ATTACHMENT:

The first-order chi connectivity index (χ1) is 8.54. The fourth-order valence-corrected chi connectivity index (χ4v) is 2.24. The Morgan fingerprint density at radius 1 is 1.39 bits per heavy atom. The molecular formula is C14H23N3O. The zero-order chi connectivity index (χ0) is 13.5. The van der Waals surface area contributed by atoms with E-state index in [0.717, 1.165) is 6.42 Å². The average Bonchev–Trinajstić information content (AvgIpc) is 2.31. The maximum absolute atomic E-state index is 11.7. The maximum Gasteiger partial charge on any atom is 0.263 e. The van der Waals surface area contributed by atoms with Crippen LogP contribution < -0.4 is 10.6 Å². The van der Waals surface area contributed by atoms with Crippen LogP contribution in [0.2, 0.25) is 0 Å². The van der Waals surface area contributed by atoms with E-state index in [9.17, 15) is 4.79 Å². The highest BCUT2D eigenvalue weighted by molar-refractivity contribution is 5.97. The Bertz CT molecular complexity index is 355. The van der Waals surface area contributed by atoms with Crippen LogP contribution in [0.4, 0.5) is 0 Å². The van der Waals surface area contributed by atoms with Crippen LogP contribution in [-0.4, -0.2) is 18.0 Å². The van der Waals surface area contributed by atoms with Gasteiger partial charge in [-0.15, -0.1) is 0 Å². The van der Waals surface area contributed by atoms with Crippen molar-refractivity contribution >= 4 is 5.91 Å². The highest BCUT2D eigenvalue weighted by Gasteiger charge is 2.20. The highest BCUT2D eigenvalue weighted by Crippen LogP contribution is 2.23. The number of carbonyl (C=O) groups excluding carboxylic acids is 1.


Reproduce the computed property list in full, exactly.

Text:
The first-order chi connectivity index (χ1) is 8.54. The fourth-order valence-corrected chi connectivity index (χ4v) is 2.24. The Morgan fingerprint density at radius 1 is 1.39 bits per heavy atom. The molecular formula is C14H23N3O. The zero-order chi connectivity index (χ0) is 13.5. The van der Waals surface area contributed by atoms with E-state index in [0.717, 1.165) is 6.42 Å². The average Bonchev–Trinajstić information content (AvgIpc) is 2.31. The maximum absolute atomic E-state index is 11.7. The maximum Gasteiger partial charge on any atom is 0.263 e. The van der Waals surface area contributed by atoms with Crippen LogP contribution < -0.4 is 10.6 Å². The van der Waals surface area contributed by atoms with Crippen LogP contribution in [0.2, 0.25) is 0 Å². The van der Waals surface area contributed by atoms with E-state index in [9.17, 15) is 4.79 Å². The highest BCUT2D eigenvalue weighted by molar-refractivity contribution is 5.97. The Bertz CT molecular complexity index is 355. The van der Waals surface area contributed by atoms with Crippen LogP contribution in [0.4, 0.5) is 0 Å². The van der Waals surface area contributed by atoms with Crippen LogP contribution in [-0.4, -0.2) is 18.0 Å². The van der Waals surface area contributed by atoms with Gasteiger partial charge in [-0.15, -0.1) is 0 Å². The van der Waals surface area contributed by atoms with Crippen molar-refractivity contribution >= 4 is 5.91 Å². The highest BCUT2D eigenvalue weighted by Gasteiger charge is 2.20. The highest BCUT2D eigenvalue weighted by Crippen LogP contribution is 2.23. The number of carbonyl (C=O) groups excluding carboxylic acids is 1.